Freeze Israeli settlement expansion in occupied Palestinian territory;

Dispatch of an independent, mutually acceptable third party monitoring presence whose mandate is to verify both sides’ adherence to the cease-fire; monitor border areas and crossing points in the Gaza strip; and monitor the cessation of weapons smuggling by all Palestinian factions;

Agreement on mechanism to deal with inevitable infractions to the cease-fire, which should not be used as pretext to stop the peace process so long as both parties are acting in good faith;

Provision of substantial international economic and security assistance to the PA.

B. U.S./EU/Arab Israeli-Palestinian Initiative

The U.S. has begun to promote political discussions between Israelis and Palestinians, holding a trilateral meeting on February 19; Secretary Rice returned to the region in March and is seeking to flesh out a “political horizon.” The Mecca agreement should not be an excuse for stalling. To the contrary: to the extent the national unity government can re-establish law and order, negotiate a comprehensive cease-fire and a prisoner exchange, it could provide a boost to political talks. Under U.S. leadership, the Quartet should initiate discussions with Israelis, Palestinians and Arab leaders on a more detailed vision of a fair and viable settlement. Building on the Arab peace initiative, the trade-off should be clear:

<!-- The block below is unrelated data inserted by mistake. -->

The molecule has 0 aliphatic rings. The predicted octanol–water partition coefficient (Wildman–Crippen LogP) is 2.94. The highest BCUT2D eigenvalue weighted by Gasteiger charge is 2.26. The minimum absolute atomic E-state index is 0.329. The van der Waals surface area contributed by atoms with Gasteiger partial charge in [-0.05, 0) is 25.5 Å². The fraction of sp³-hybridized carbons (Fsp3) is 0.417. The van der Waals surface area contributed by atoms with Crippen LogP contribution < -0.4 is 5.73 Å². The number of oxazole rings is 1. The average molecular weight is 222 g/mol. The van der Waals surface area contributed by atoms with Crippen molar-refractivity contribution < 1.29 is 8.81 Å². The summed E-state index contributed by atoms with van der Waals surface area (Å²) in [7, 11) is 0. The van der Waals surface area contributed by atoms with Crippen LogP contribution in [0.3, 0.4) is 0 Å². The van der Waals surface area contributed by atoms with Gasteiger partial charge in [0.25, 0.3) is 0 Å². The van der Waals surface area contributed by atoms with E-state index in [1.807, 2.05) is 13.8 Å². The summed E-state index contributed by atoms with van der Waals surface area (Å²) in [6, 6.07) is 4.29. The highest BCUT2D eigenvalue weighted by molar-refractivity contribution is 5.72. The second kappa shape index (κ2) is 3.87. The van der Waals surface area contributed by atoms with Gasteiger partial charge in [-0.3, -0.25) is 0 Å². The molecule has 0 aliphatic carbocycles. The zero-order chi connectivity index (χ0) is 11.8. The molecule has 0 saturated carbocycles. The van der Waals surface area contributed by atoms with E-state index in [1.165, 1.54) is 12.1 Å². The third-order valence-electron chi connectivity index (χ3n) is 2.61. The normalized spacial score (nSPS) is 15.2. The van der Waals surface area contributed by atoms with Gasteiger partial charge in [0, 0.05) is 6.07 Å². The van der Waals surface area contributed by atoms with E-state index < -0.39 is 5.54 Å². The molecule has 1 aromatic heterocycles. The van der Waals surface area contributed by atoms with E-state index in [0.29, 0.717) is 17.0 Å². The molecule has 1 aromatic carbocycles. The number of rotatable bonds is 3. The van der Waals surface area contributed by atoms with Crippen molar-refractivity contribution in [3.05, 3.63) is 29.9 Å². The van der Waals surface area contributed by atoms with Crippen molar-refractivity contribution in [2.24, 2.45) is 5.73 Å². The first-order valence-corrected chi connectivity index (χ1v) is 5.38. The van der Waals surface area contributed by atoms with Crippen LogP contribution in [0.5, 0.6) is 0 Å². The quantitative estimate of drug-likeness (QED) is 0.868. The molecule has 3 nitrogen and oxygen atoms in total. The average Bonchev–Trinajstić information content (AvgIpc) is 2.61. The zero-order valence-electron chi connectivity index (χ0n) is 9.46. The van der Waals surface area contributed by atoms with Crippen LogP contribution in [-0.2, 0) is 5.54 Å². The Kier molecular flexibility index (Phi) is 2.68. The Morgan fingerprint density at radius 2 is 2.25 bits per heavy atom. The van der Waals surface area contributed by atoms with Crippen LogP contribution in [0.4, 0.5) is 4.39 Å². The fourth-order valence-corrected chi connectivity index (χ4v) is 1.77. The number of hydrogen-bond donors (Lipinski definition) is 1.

Palestinians will agree that the refugees will return primarily to Palestine, not Israel, with some possible exceptions that are subject to Israel’s sovereign decision (e.g., Palestinians who left in 1948 and are still alive);

Israel will agree that the borders will be based on the June 1967 lines with minor, mutually agreed and reciprocal modifications; and

Arab leaders will agree to begin talks with Israel on the scope and content of normalization that will follow resolution of Israel’s conflicts with Palestinians and with Syria.

At the appropriate time, the Quartet should unveil these parameters. This would both help anchor the framework of a two-state solution and provide momentum and direction to the Abbas-Olmert talks. More specifically, the parameters would be along the following lines:

Two states living side by side on the basis of the 1967 lines, with reciprocal, mutually agreed modifications;

Jerusalem to be divided so that both states have their capitals in the city, according to the demographic principle that what is Jewish is Israeli and what is Arab is Palestinian;

Each side commits to respecting the other’s religious rights and access to holy sites; the status quo regarding each party’s respective control over the holy sites will be maintained and respected;